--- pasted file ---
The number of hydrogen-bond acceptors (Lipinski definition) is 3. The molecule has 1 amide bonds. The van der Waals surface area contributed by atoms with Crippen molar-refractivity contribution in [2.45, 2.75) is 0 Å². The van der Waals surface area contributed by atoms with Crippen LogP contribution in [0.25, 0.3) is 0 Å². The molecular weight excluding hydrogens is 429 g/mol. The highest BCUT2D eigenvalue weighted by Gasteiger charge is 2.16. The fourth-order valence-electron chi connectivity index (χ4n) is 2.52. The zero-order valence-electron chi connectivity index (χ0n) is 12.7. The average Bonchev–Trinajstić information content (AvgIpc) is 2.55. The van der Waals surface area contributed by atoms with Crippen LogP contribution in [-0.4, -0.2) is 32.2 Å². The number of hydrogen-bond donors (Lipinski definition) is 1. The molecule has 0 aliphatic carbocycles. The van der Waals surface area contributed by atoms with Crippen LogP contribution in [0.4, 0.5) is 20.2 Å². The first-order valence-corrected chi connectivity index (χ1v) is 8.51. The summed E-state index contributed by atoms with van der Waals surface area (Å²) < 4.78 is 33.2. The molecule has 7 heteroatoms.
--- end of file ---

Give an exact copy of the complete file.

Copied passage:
The number of hydrogen-bond acceptors (Lipinski definition) is 3. The molecule has 1 amide bonds. The van der Waals surface area contributed by atoms with Crippen molar-refractivity contribution in [2.45, 2.75) is 0 Å². The van der Waals surface area contributed by atoms with Crippen LogP contribution in [0.25, 0.3) is 0 Å². The molecular weight excluding hydrogens is 429 g/mol. The highest BCUT2D eigenvalue weighted by Gasteiger charge is 2.16. The fourth-order valence-electron chi connectivity index (χ4n) is 2.52. The zero-order valence-electron chi connectivity index (χ0n) is 12.7. The average Bonchev–Trinajstić information content (AvgIpc) is 2.55. The van der Waals surface area contributed by atoms with Crippen LogP contribution in [-0.4, -0.2) is 32.2 Å². The number of hydrogen-bond donors (Lipinski definition) is 1. The molecule has 0 aliphatic carbocycles. The van der Waals surface area contributed by atoms with Crippen LogP contribution in [0.4, 0.5) is 20.2 Å². The first-order valence-corrected chi connectivity index (χ1v) is 8.51. The summed E-state index contributed by atoms with van der Waals surface area (Å²) < 4.78 is 33.2. The molecule has 7 heteroatoms.